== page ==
A Fisherman Was Mysteriously Killed While Freeing an Endangered Whale
Joe Howlett and his son, Tyler. Photo via Facebook.
The VICE Guide to Right Now

A Fisherman Was Mysteriously Killed While Freeing an Endangered Whale

The whale was freed and swimming away when Howlett, who was in the boat, was killed.
Mack Lamoureux
Toronto, CA
July 11, 2017, 9:31pm

Joe Howlett was a fisherman, that is why he freed whales—that is why he cared—and, ultimately, that is why the well-known figure in the Canadian whale rescuing community lost his life.

On July 10, Howlett, was out on a Fisheries Department rib vessel off Shippagan in the Gulf of St. Lawrence with a small group of people as they pulled up to right whale that was entangled in fishing gear. It was their mission to free the animal. According to a longtime friend and fellow whale rescuer, Joe Conway, this particular rescue seemed simple but like most things in life every rescue is different and depends on the circumstances.


"It all depends on the amount of gear that's entangling the whale. It also depends on how the whale is behaving," Conway told VICE. "Every situation is different and it's not until you actually get there and start trying to remove this rope and webbing and net and things until you get to understand how complicated it can be."

"The came up alongside, he cut the whale free and it swam away and we're still not certain to what happened after that event. It's under investigation."

The way that Howlett was killed is currently not known, but he was standing in the boat when it happened. Fishing Minister Dominic LeBlanc released a statement following Howlett's death saying his "expertise and dedication will be greatly missed" and "we have lost an irreplaceable member of the whale rescue community" but also didn't specify exactly how Howlett was killed.

"At the time of the fatal incident, Mr. Howlett was on a Department of Fisheries and Oceans (DFO) fast response vessel. DFO's Conservation and Protection officers and the Canadian Coast Guard took part in responding to the situation," reads the statement.

"There are serious risks involved with any disentanglement attempt. Each situation is unique, and entangled whales can be unpredictable."

The 59-year-old lobster fisherman was out helping guide a research team on the Shelagh, which he was captaining, when he was asked by the Department of Fisheries and Ocean to free a whale on July 5, which he successfully did, and the whale on the 10th that ultimately took his life.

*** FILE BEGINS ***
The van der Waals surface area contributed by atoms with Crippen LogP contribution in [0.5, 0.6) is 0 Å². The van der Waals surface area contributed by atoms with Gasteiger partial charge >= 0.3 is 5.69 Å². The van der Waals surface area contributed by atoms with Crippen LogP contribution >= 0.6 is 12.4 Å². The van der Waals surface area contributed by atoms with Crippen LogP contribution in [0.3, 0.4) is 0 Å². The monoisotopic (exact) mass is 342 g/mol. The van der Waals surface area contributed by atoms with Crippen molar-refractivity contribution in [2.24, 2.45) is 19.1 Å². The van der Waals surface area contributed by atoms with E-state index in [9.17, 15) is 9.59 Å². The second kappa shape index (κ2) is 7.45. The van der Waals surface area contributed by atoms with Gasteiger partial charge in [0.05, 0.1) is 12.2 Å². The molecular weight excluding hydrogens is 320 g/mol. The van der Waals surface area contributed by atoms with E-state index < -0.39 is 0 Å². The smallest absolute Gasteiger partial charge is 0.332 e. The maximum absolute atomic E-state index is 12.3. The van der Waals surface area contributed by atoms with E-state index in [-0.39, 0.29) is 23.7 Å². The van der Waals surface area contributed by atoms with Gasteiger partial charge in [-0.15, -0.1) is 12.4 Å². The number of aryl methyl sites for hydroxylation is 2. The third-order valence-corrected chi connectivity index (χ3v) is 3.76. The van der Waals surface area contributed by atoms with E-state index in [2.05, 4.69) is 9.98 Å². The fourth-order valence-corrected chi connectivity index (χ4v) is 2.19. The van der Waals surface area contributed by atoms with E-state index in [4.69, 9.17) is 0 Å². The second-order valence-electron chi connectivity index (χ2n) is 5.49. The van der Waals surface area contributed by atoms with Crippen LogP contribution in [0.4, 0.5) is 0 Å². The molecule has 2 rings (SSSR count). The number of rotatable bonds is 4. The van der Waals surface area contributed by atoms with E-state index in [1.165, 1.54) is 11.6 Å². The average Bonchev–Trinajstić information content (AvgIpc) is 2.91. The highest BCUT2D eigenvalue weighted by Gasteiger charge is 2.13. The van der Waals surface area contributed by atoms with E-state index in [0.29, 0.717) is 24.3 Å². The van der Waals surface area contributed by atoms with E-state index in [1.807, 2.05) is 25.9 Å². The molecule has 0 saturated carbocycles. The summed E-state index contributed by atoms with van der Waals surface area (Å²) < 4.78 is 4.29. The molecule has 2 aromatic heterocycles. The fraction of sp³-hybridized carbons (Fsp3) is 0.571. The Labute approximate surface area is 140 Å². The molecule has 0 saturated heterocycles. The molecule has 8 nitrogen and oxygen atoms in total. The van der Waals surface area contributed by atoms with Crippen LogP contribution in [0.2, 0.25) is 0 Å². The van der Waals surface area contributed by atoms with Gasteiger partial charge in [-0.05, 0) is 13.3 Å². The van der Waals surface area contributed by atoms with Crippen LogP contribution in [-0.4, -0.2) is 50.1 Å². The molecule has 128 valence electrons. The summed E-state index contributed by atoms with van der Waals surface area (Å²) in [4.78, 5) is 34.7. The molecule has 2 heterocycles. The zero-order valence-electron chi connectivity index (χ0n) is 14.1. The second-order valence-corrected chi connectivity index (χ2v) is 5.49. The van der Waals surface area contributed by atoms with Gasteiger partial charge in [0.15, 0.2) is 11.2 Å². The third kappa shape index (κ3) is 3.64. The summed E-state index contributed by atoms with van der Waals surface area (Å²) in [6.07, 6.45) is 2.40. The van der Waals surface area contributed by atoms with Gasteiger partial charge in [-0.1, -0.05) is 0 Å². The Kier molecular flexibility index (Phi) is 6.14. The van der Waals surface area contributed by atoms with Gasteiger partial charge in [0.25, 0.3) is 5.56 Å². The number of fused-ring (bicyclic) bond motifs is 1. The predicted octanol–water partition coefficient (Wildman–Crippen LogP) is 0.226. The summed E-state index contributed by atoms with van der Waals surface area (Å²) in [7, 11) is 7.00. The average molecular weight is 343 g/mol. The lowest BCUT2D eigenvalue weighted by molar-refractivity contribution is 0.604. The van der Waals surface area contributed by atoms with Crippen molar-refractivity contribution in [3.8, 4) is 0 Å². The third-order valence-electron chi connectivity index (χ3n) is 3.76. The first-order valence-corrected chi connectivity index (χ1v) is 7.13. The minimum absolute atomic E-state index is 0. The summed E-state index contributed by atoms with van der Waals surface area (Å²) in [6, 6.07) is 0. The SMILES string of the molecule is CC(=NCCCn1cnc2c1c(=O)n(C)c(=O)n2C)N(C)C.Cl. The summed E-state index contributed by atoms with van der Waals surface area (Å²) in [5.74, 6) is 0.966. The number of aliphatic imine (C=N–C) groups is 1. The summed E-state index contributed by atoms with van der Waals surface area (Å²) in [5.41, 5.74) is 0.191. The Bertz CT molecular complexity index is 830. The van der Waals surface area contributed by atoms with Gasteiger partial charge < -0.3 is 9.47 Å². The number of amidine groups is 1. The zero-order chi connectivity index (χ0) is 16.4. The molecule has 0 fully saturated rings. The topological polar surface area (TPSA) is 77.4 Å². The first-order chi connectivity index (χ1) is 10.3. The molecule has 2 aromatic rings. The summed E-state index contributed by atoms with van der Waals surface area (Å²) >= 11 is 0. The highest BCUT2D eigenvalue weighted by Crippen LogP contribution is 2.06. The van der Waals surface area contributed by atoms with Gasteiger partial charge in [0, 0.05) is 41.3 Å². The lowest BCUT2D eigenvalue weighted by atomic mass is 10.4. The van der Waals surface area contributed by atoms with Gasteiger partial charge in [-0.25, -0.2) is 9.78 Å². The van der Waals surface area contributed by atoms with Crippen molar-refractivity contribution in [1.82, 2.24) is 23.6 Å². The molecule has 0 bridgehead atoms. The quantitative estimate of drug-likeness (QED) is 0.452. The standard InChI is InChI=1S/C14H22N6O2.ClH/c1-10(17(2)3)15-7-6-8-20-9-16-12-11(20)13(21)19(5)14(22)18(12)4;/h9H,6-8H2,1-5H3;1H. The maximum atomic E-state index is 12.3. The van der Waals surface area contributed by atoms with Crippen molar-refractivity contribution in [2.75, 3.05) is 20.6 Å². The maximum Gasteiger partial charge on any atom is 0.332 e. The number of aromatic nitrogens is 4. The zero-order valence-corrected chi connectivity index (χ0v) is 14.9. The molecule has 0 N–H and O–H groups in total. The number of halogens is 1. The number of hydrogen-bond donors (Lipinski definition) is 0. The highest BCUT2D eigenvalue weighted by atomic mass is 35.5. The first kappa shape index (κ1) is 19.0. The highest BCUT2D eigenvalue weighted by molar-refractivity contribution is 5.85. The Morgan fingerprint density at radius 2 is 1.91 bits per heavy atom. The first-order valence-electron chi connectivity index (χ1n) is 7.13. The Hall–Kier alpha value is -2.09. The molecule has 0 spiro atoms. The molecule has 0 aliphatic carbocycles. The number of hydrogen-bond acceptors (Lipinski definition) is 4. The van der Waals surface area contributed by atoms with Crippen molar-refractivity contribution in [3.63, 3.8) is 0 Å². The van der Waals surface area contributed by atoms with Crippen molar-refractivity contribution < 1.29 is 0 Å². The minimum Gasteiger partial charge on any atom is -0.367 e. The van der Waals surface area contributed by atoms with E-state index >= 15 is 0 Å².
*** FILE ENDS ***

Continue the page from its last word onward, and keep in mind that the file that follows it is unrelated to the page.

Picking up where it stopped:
In 2002, Howlett founded the Campobello Whale Rescue Team—Campobello is one of the Fundy Islands off the coast of New Brunswick. According to Conway—he felt a responsibility—he felt it was his duty to free the marine mammals from the entanglements of fishing ropes and nets.

"First of all, Joe was a fisherman, and he saw what would happen to a marine animal when it gets wrapped up in ropes and he felt concerned and sorry for the animal," Conway said. "He felt that he had a responsibility as a fisherman to make sure that rope was removed and he did everything in his power to do that."


The deaths of whales in fishing nets are nothing new in the north Atlantic, earlier this year, six whales were found dead, it's believed that some of them were tangled fishing gear. Right whales are currently experiencing what has been called a "unprecedented die-off"—only a little over 500 of the whales are left and they are one of the most endangered of all the large whales. This was something Conway realized and wanted to help with.

Even though he was "from away" Howlett made his home on the island, Conway told VICE, and was a cherished member of the community there with his wife and two grown sons. He was described by Conway as a gentleman—"emphasis on the gentle"—with a killer sense of humour and a strong drive to help out people and creatures around him. He was a man that Conway has no qualms describing as a hero.

"He is saving a animal and knowing that he is putting himself in danger," Conway said. "When he successfully disentangled a whale and it swam away, without any gear on, the look on his face and the sense of satisfaction that he had done worthwhile was tremendous and that it why I think that is why you can consider his a hero."

Put simply, Conway said, Joe Howlett was a man you wanted on your boat.

"If I went on a boat with him and it was sinking, I know he would make sure I got off first and he would worry about himself later."

"We're going to miss him."

Follow Mack Lamoureux on Twitter.